There are very few things in life I’m sure of right now. But two sure things are Babydoll and Cutiepie. We climbed back in the car and headed home to Wexford. I suspect her stomach was growling, cause Cutiepie suddenly announced that she plans to invent crackers that are already buttered. Not to be outdone, Babydoll chimed in that she intends to invent ice cream that never melts. Sure as that.

I may be feeling unsure of my life’s direction, but I’d like to think I’m preparing my daughters to aspire to the ultimate. If it’s cuisine of the future, well then, bon appetite!

Thursday, 5 September 2013

Bet Against Someone Your Own Size

The other day I made a bet with Cutiepie.

I was certain I would win. Is the app Viber or Viper, made-up word vs. real word?

And yet, I did not win. Honestly, when will these techno companies stop making up names? Placing the bet, I offered up a million dollars, but she didn’t accept this as a real bet. Obviously she was certain she was going to win. Not sure where she gets such confidence.

Her price: an iPad.

The problem is, an iPad is entirely inappropriate for an 9yo, no matter how adorable. (And I’ve seen some cute iPads.)

The second problem is the 10yo sister who has been begging for an iPad for two years.

How do I make good on my word, without coughing up two iPads?

These girls are getting smarter than me by the minute. I’d nearly bet my two girls conspired this ruse.

Only, I’ve sworn myself off all bets.

Tuesday, 3 September 2013

Untold News

He left on Thursday morning.

We suggested that our daughters not to share the news with anyone outside the family just yet. We’re still trying to understand how this plan, his plan, ‘the’ plan—an ‘experiment’ we told them–was going to happen and what it means for our future. With Daddy gone, I wasn’t sure how to answer questions.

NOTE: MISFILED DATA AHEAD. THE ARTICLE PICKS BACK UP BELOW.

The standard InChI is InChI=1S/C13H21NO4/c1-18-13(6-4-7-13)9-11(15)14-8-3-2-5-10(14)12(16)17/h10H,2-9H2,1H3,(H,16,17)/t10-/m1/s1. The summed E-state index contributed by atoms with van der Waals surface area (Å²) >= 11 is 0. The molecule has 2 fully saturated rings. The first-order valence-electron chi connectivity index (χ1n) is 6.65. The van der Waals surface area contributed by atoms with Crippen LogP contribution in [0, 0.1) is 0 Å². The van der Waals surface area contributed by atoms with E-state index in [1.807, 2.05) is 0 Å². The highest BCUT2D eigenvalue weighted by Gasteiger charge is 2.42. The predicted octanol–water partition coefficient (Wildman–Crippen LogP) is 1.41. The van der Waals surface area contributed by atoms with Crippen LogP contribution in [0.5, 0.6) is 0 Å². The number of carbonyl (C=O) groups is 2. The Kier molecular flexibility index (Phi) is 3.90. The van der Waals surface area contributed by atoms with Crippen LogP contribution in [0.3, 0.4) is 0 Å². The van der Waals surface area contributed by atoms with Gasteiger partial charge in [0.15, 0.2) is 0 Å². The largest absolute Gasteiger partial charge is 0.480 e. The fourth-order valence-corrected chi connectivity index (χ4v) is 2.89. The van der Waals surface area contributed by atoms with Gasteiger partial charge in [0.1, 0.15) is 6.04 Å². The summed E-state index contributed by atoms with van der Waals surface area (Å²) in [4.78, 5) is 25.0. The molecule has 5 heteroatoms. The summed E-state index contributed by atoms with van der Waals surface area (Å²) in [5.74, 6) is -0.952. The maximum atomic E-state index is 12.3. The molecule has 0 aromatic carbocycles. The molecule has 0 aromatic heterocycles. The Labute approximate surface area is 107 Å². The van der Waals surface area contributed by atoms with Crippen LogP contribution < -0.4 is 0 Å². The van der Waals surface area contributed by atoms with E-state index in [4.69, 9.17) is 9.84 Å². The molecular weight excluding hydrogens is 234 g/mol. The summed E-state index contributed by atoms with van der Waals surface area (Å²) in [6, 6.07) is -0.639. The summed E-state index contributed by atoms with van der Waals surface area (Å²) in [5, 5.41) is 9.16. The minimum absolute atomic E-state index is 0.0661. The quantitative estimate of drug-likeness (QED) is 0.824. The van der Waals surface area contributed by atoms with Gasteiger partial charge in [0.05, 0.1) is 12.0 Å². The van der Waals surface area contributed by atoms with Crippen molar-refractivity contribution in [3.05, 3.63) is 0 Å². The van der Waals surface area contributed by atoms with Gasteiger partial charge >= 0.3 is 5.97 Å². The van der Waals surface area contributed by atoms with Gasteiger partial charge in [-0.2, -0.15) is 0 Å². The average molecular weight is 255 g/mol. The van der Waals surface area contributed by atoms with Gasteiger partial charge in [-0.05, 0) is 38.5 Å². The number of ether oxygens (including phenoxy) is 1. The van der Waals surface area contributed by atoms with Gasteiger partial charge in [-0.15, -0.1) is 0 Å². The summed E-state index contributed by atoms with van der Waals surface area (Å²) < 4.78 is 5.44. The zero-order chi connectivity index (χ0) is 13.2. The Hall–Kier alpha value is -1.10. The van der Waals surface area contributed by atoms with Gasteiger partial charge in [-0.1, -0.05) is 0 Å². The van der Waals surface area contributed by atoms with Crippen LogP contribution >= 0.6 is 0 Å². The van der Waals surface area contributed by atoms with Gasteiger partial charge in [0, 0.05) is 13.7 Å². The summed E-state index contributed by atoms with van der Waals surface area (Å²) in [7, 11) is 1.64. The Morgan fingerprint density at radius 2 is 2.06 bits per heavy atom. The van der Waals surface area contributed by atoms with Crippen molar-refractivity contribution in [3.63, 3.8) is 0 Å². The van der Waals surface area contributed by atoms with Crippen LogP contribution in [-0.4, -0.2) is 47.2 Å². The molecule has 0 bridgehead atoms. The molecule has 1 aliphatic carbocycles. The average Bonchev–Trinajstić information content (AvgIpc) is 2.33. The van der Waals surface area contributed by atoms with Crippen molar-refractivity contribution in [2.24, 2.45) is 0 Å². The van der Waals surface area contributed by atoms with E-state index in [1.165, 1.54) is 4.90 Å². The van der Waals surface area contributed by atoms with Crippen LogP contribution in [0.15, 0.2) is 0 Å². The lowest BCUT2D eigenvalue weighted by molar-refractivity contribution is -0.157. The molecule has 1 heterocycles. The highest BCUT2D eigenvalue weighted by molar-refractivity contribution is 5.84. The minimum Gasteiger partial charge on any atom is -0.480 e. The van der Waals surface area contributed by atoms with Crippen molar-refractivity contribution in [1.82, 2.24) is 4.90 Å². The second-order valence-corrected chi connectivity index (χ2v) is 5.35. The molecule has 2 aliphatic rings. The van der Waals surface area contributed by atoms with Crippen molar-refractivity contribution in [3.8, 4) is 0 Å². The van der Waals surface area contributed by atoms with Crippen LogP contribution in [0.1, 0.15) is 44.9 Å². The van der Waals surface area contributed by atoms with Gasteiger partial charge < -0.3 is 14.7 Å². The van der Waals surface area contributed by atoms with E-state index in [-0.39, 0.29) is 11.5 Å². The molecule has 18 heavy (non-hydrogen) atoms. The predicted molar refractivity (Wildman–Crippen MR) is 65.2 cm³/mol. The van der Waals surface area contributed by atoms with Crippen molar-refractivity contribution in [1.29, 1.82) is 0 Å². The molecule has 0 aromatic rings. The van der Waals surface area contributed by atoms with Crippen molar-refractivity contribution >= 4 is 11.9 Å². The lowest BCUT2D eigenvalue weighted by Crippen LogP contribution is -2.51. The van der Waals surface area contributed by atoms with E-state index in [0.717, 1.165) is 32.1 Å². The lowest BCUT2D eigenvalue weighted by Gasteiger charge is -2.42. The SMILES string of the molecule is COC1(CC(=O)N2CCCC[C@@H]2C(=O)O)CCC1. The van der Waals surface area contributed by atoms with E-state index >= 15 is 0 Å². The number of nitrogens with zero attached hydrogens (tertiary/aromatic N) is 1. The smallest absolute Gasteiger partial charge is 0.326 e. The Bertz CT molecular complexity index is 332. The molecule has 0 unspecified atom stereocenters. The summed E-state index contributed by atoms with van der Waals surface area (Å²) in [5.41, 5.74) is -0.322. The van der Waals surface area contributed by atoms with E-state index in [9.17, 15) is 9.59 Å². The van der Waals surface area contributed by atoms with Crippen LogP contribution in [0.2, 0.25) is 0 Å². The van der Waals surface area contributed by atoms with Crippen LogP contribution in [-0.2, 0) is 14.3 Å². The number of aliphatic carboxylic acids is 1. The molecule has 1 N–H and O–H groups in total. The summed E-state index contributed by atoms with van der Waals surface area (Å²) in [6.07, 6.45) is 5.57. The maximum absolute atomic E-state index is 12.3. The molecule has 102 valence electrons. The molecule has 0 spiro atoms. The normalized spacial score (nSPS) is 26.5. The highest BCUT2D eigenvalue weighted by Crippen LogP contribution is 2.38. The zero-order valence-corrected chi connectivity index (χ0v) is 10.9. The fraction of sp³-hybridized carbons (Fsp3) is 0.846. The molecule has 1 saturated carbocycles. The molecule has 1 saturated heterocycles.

Monday was the first day of school. Home from school, Babydoll broadcast her news that she stood in front of all her class and told the news. Watching my face at this announcement, Cutiepie, lowered in an uncertain tone, she said she too shared our summer news that Daddy had moved to New Zealand. I pushed the permanent knot further down my gut and managed a big grin and welcomed all the news of the new 5th class and 3rd classes.

It has now been six days and it has only felt worse each day. We hung three clocks: Dublin (home for us), San Francisco (home for extended family), and New Zealand (home for Dad). We set our Skype account to never log off. We go about our day, jumping at every electronic beep that might be Daddy skyping us.

Football and camogie games (one lost, one won), a sewage line unclogged, and walks with the dog filled our weekend. As I remind myself to check door locks at night, the notion of an all-girl family saddened me, but I’m committed to succeeding while inside I’m crumbling. On Sunday, between Uncle Ben and Pablo Picante I began sobbing when I couldn’t find taco shells in the Wexford Super Tesco. All I wanted was the commerical, pre-made, perserved 12 taco shell kit, one of only three Mexican dish food items they stock. The moment I saw the emptied shelf, my heart screamed for the simple corn tortillas found in San Francisco ready for frying and dishing up by scratch. Who exactly needs a kit to make a taco? What I want is a kit on how and where to be happy.